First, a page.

The shoes are made of thin leather upper part, covered with raw silk and decorated with cotton embroidery. The buttons are made of mountain crystal. I have also added a protective strip of leather between the silk upper part and the thick leather sole. I have seen plenty of late medieval archaeological finds, where shoes have such strips. This is what they look like.

I am proud of my work. It was especially hard to turn them inside-out because of the shape of the sole, but it was worth the efforts. Here is where I have got some of my inspiration from.

Cheers for the lucky lady, and best regards!

A Pair of Viking Ankle Boots

Ankle boots

Reconstruction of a pair of medieval shoes

About two months ago a friend of mine called from Ireland, and asked for a pair of viking boots. He needed them urgently for a local medieval festival. Needless to say, I rushed to make the boots that he wanted, and managed to send them in time for the event.

Viking boots from the early middle ages have a distinct design. The front is round instead of pointed. Also, the sole reaches up and covers the heel. This pair of ankle boots is made of a leather upper part(2mm) and a thick leather sole (6mm). I also added a slip-sole for more comfort. As a professional reenactor, I think that this type of ankle boots should be worn with thick woolen leggings. It’s more comfortable that way. Besides, the leggings can keep you warm and dry when the weather is bad.


Roman calcei project – complete!

The Medievalisticals team is proud to announce the completion of our first pair or roman shoes!



As an experienced medieval shoemaker, I’ve made more than 20 pairs of medieval shoes, but never any roman footwear.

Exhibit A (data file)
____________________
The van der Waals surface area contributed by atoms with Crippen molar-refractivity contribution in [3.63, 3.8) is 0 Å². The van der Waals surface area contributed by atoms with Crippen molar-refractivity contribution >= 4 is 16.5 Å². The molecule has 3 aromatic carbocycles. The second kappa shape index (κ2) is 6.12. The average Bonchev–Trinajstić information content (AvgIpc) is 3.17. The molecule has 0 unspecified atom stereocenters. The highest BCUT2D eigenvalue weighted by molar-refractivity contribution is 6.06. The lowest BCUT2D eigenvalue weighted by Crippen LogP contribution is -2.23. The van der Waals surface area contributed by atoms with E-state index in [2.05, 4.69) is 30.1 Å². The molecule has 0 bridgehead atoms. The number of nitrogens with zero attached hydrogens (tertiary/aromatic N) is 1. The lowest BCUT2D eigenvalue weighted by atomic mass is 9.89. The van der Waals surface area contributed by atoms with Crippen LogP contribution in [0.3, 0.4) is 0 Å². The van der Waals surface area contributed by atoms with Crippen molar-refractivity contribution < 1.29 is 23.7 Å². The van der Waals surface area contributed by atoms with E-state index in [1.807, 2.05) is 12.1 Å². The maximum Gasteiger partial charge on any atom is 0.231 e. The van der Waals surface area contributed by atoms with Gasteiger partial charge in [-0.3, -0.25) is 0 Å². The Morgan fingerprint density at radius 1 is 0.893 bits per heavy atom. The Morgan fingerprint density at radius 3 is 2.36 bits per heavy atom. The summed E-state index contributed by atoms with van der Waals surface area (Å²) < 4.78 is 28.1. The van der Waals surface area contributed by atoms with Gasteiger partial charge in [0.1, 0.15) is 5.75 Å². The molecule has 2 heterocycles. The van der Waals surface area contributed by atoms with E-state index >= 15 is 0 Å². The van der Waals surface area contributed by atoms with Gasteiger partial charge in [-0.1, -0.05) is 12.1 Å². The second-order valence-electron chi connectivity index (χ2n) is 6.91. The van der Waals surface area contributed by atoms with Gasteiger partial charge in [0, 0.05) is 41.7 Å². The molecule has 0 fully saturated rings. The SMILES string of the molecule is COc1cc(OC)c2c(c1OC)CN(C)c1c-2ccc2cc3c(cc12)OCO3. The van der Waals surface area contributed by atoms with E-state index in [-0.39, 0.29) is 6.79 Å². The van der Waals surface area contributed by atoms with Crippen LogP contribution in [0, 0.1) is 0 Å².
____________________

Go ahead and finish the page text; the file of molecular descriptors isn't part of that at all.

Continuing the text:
This type of roman shoes is based on archaeological finds from the 5th-6th century. The calcei are a part of a roman military costume that we were hired to recreate for a very interesting local museum in Bulgaria. The museum is based in the municipality of Samokov and it serves as an exposition for archaeological finds from the near roman fortress Belchin. I’m not sure this is the historical name of the place, though.

Roman shoes are very different from medieval shoes. They are more  complex and in my personal opinion unnecessarily complicated. First – they are not sewn on the inside and flipped inside out like medieval shoes(it’s a bit more complicated), and second they have a double sole and hobnails. That makes walking with them extremely comfortable. I know that because i tested my double soled boots recently at medieval camp Cherven. As you may see our example of roman footwear doesn’t have hobnails on the sole, that is because the museum didn’t want hobnails. Besides, the boots will be worn by a mannequin dressed with lorica hamata, scutum and everything a 5th century roman legionnaire could need.  So a hobnailed boot may cause some damage to the floor, especially with the weight of the weapons and armor.

We hope you like our work and if you have any questions, or want to place an order with our medieval shoemaker, you can reach us here –

The Nobleman`s Shoes

Hi guys,
remember when I told you I was working on a special luxurious project? Well here it is – “The nobleman`s shoes” or “the christmas elf shoes” as we call them 🙂

These are exclusively nobleman`s shoes worn by both men and women from western and central Europe from the 12th to the 14th centuries. They`re custom made and one of a kind. The leather sole is 7mm thick, the upper is 1,1-1,2mm and the fabric is 100% pure silk. The edge of the upper is enforced with extra stitching and lining to avoid tearing in the fabric. The design and embroidery pattern are based on extant originals and studies on medieval footwear. For the binding stitch I used waxed linen thread, and for the embroidery and enforcing stitches I used cotton threads. The buttons are made of glass beads. The shoes` size is 40-41 by European size standards (6,5 t0 7,5 British sizes and 7-8 by american standards).

But the best part is they are FOR SALE
Call us if you’re interested.

Futhermore we take orders for custom hand made shoes – any design and decorations you like.


Two Pairs of Medieval Turnshoes

It seems like this particular model of turnshoes was pretty popular in medieval Europe. This type of turnshoes are typical for western Europe, but are not uncommon to the kingdoms on the Balkans as well. We have a couple of frescoes and murals depicting this exact type of shoes. Here you can see two pairs of the same model. The female model has only one leather sole, while the male version has 2 layers of leather soles. Both pairs are made of a sole(5mm thick ) and upper part(2mm). They are hand-sewn with waxed thread.


And here is the male pair: